ZOA's working area is located in the east, on the border with Uganda, Rwanda, and Burundi. We work in the northern and southern part of South Kivu: Minova and the Hauts Plateaux de Kalehe, Luberizi in the Ruzizi Valley, Rubanga and Fizi. Since 2018, our main office is in Bukavu, with project offices in Kamanyola and Minova. We work with communities, vulnerable youth, farmers and pastoralists, child mothers and vulnerable (young) women. The two projects in which we participate (IWRM and ARC) are long-term programmes with a particular focus on reconciliation and peace.
We are here in DR Congo
The Democratic Republic of Congo is rich in raw materials, but this does not bring prosperity and peace. Instead, it leads to violence, abuse of power, and exploitation. In DR Congo, we witness one of the most complex and long-standing humanitarian crises of our time.
The relentless crisis in DR Congo
people in DR Congo are internally displaced
of women and girls in conflict affected areas are survivors of gender-based violence
people in DR Congo are experiencing high levels of acute food insecurity
Focus on recovery
Restoring communities affected by violence
DR Congo is immense: approximately as big as Spain, France, Germany, Sweden, and Norway combined. The situation in this region is very complex. There are political and ethnic tensions, not just internally but also with groups across the border with Burundi and Rwanda. Armed gangs rove the area, stealing, killing, and raping. In DR Congo, we focus on offering aid to people who are the victims of these long-standing conflicts.
News and stories
IWRM: Water for peace
The Integrated Water Resources Management (IWRM) in Luberizi is one of our main projects, carried out in a consortium with IRC and Search for Common Ground. The overall objective of the IWRM-programme in Luberizi is peace building between two tribes. ZOA focuses on rehabilitation of irrigation schemes, land rights, and agricultural development. Our partner Search for Common Ground implements peace building activities and IRC focuses on improving access to drinking water. In our view, cooperation with other organisations is crucial. Many problems in DR Congo reinforce each other. Thus, solving one problem is usually not possible without also tackling other aspects. Every organisation in this consortium contributes to an integrated approach from their own area of expertise.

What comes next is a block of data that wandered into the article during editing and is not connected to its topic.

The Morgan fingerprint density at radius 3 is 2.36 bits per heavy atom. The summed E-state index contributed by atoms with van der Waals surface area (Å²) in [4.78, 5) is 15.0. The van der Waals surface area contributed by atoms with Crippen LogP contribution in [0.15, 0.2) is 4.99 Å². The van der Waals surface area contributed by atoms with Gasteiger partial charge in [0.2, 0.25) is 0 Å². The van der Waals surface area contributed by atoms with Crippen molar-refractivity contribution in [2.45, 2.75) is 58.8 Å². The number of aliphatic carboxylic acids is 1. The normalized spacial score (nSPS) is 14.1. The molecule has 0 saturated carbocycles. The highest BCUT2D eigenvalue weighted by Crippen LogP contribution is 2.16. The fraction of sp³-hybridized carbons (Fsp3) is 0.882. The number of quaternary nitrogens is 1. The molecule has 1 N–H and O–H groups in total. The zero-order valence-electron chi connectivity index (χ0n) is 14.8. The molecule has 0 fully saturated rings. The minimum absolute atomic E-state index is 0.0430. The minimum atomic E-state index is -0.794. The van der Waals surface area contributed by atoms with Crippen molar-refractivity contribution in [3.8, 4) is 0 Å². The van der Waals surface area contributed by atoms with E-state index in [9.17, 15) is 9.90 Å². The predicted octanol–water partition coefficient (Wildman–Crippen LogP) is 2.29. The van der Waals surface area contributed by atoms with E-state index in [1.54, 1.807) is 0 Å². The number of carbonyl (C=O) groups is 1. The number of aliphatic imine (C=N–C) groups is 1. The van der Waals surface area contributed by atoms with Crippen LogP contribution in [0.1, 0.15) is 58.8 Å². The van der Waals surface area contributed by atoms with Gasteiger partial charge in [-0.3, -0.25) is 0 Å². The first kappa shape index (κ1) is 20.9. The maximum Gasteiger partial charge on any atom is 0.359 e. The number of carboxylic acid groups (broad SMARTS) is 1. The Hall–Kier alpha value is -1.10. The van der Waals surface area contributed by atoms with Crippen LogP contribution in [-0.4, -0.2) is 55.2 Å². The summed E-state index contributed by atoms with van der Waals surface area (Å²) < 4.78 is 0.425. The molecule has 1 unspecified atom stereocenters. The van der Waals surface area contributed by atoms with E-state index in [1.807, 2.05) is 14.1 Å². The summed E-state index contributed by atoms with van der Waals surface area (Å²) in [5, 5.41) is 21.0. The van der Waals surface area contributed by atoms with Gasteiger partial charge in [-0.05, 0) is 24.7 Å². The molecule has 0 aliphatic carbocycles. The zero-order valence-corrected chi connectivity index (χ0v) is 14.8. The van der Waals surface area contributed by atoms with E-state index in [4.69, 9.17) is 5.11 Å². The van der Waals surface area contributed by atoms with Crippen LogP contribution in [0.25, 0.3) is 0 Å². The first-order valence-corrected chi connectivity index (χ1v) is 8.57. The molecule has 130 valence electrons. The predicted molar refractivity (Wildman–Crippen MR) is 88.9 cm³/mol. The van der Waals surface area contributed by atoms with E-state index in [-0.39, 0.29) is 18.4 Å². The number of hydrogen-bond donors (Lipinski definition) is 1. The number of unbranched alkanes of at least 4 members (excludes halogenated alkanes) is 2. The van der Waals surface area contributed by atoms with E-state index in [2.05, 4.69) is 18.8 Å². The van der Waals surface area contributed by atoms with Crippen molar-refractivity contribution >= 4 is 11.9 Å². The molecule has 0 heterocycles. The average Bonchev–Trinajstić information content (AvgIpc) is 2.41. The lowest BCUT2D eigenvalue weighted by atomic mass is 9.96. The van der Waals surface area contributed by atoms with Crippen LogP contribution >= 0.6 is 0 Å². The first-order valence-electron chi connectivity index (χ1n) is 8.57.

Facts and figures about ZOA's work in DR Congo in 2022
With a team of 58 staff members we supported 18,620 people.
people participated in socio-therapy
households were helped to provide for their own livelihood through the PIP method
vulnerable women receive training in entrepreneurship
ARC: tackling root causes of armed conflict and instability
The Addressing Root Causes (ARC) project in Minova and Kalehe is also implemented by a consortium of NGO's. In this consortium ZOA partners with War Child and VNG International. War Child focuses on economic activities for young people, VNG International focuses on strengthening local authority leadership capacity and ZOA aims at farmers for agricultural activities and land rights.
We also support social cohesion and recovery with Community based social therapy. Community based sociotherapy (CBS) is a community-led approach implemented in small groups of 12-15 men and women, who discuss their daily experiences guided by two well-trained facilitators from the community. The aim of this approach is that the participants learn and experience new constructive behaviour which ultimately has a positive influence on their personal life as well as on their environment. A recent research in Congo confirms that CBS has significantly improved the mental well-being of the participants.
Donors and partners
Our work in DR Congo is funded by the Dutch Ministry of Foreign Affairs, the Royal Netherlands Embassy Kigali, I4S (multi-donor) and our constituency in the Netherlands. In DR Congo, we work with the consortium partners mentioned above and about 8 local organisations (ACP, IJED, BDD, UEFA a.o.).
Francine from Langala, DR Congo